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Re: Tesla simulation software project
"boris petkovic" <petkovic7-at-yahoo-dot-com> wrote:
> The Program in question should be able to simoulteneosly solve
> large set of diff. eqs. arising from 1000s of elements of
> secondary network scheme.
tsim.c does so, but only for the steady state AC equations,
so its just a big matrix of complex coefficients.
> (In first place,I'm refering to overall
> inductive and capacitive coupling of every each turn
> towards others and turns to ground capacities ).
Turn to ground: yes; turn to immediate neighbour turns: yes;
longer range turn to turn: no - this is a defect and I dont
know how significant it is.
> Graphical presentation of secondary response to Any
> given excitation waveform for each point (turn) of
> winding in time and space should be also an output
Some time ago I put together a time domain simulation of
100 segments, but it was too much even for a 12 processor
cluster. For now I would be very happy to successfully model
the steady state AC input impedance upto and including the
> ...but to my
> knowledge you're the first person who stresses a need
> for powerful computer software which will put a stop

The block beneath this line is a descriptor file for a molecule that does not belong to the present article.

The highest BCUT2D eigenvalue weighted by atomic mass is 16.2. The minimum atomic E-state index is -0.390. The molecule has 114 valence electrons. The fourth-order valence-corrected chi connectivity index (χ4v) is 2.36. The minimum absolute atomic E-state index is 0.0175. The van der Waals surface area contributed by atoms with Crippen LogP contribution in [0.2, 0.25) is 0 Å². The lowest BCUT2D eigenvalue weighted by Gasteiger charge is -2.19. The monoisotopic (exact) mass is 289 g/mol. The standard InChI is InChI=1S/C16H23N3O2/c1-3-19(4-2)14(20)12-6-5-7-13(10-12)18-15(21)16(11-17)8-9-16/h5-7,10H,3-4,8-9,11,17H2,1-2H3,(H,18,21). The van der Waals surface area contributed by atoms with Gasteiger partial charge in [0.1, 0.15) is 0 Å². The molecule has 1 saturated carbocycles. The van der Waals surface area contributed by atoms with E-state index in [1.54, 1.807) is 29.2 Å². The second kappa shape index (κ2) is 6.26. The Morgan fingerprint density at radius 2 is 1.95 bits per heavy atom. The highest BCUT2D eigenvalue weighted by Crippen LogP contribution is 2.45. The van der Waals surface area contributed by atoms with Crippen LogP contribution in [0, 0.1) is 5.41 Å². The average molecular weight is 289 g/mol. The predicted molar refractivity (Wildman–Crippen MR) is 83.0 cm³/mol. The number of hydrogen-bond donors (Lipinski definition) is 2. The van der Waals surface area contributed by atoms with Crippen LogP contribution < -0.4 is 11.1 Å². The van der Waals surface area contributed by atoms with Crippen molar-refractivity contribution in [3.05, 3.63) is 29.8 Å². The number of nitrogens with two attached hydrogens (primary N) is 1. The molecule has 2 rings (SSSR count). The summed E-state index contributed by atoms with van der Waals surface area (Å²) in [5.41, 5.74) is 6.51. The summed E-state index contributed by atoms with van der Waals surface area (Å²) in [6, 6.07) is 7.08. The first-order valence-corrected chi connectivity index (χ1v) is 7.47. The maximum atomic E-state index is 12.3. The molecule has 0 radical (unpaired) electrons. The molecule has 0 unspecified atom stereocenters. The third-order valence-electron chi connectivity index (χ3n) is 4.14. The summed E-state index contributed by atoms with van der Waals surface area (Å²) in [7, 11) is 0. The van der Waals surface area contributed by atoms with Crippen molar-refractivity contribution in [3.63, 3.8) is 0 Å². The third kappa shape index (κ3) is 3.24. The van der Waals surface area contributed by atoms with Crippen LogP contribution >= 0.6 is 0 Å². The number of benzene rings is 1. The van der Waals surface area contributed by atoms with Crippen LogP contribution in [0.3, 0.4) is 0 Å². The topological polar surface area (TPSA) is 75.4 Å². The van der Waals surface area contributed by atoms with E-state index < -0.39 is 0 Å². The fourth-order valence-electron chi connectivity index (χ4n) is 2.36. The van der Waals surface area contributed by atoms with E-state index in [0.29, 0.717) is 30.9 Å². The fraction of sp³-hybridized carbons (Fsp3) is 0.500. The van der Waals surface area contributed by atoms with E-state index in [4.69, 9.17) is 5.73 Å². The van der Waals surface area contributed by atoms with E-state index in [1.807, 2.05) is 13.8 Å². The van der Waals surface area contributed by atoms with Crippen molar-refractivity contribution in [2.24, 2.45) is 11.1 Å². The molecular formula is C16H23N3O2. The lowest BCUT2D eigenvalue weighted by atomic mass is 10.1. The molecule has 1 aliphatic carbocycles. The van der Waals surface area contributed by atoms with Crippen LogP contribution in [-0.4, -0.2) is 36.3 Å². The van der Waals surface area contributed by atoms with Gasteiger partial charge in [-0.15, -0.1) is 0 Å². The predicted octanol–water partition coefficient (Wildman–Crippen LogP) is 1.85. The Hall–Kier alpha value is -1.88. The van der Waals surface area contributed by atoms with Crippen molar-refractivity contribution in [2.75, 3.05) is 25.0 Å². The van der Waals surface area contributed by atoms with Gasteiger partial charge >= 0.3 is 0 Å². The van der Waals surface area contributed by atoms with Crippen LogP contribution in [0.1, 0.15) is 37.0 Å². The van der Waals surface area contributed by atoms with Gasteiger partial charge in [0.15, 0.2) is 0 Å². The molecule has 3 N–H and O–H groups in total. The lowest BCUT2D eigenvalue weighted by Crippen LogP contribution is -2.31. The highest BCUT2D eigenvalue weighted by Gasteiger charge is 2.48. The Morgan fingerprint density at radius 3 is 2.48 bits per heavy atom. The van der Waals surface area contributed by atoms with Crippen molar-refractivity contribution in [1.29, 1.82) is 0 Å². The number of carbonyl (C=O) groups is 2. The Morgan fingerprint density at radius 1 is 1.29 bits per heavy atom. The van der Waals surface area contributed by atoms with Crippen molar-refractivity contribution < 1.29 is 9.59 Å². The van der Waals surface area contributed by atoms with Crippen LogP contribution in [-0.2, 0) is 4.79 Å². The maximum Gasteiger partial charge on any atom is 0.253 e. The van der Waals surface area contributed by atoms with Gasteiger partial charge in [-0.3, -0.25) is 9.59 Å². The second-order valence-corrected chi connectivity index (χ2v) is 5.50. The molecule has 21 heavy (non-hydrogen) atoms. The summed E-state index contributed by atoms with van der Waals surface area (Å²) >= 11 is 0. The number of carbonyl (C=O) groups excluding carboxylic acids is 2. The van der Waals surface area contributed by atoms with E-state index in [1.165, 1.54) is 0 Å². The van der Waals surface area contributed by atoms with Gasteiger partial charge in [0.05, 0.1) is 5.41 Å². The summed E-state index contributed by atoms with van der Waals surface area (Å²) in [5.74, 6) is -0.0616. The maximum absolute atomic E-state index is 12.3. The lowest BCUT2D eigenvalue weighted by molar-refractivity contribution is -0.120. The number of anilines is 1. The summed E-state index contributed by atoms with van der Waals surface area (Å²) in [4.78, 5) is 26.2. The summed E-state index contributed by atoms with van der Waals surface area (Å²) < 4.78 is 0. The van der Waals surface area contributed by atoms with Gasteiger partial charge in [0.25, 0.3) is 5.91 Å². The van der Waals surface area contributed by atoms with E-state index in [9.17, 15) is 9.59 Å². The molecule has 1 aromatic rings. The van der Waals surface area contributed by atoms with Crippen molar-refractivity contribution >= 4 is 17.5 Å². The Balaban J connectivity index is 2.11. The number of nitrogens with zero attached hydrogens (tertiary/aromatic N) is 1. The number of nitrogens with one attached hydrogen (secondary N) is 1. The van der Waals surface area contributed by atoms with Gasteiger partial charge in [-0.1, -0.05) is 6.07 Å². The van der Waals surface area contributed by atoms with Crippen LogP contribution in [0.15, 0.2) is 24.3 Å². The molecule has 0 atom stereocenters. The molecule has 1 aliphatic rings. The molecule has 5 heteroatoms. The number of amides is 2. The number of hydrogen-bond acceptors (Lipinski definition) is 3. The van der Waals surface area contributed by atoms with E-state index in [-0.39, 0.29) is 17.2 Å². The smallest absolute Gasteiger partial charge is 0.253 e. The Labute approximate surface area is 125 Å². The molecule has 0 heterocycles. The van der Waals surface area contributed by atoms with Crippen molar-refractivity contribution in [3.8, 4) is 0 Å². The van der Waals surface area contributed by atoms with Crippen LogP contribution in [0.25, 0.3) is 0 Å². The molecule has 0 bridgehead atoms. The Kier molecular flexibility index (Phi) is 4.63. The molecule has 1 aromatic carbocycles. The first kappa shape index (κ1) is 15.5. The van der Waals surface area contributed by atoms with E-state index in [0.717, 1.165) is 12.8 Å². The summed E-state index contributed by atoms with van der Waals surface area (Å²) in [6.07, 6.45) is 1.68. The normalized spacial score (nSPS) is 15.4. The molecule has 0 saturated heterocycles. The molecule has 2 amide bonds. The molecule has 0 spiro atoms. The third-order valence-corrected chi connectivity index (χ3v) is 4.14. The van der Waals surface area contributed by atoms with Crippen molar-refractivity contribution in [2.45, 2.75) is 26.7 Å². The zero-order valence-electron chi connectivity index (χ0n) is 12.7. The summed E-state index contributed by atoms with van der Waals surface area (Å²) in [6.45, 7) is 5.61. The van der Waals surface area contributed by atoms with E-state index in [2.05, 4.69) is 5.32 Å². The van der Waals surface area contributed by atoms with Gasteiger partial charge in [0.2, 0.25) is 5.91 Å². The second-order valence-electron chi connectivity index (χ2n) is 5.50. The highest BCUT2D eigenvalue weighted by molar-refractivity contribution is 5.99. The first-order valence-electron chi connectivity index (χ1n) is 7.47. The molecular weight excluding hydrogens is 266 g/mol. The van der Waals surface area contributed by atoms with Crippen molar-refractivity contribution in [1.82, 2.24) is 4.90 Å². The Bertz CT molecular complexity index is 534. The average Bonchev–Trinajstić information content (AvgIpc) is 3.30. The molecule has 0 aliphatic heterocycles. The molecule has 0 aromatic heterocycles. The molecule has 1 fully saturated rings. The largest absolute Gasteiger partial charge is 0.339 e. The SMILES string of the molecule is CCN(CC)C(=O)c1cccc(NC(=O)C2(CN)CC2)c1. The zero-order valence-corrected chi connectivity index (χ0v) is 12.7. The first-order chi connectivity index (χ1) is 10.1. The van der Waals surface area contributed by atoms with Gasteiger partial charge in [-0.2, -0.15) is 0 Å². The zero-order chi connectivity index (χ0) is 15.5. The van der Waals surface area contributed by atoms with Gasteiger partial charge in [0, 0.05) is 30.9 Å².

> to many speculations and ponderings about secondary
Anyone who has ever swept a network analyser over the
input of a tesla coil will have been struck by the richness
of the response. It certainly leaves me wanting to improve
my understanding of the mechanisms involved. I do believe
that desktop computers available now are sufficient to
support a model of order 10^4 sections, and that such a
model can be of use in furthering our understanding of
tesla coil physics.
> I'm not a computer programer and I don't know if
> "brutte force" Microsim like programm dealing with
> 1000s of elements may operate in human acceptable time
> (some computer minded member of the list should have
> answer this?) ,but extensive computer simulation of
> coil electrodynamics idea is definitely worth of try.
There are no significant programming problems in this
project. The challenge lies in understanding the physics
of the system and in choosing acceptable approximations
in those areas that are beyond our computational effort.
Nice to hear from you Boris - and thanks for your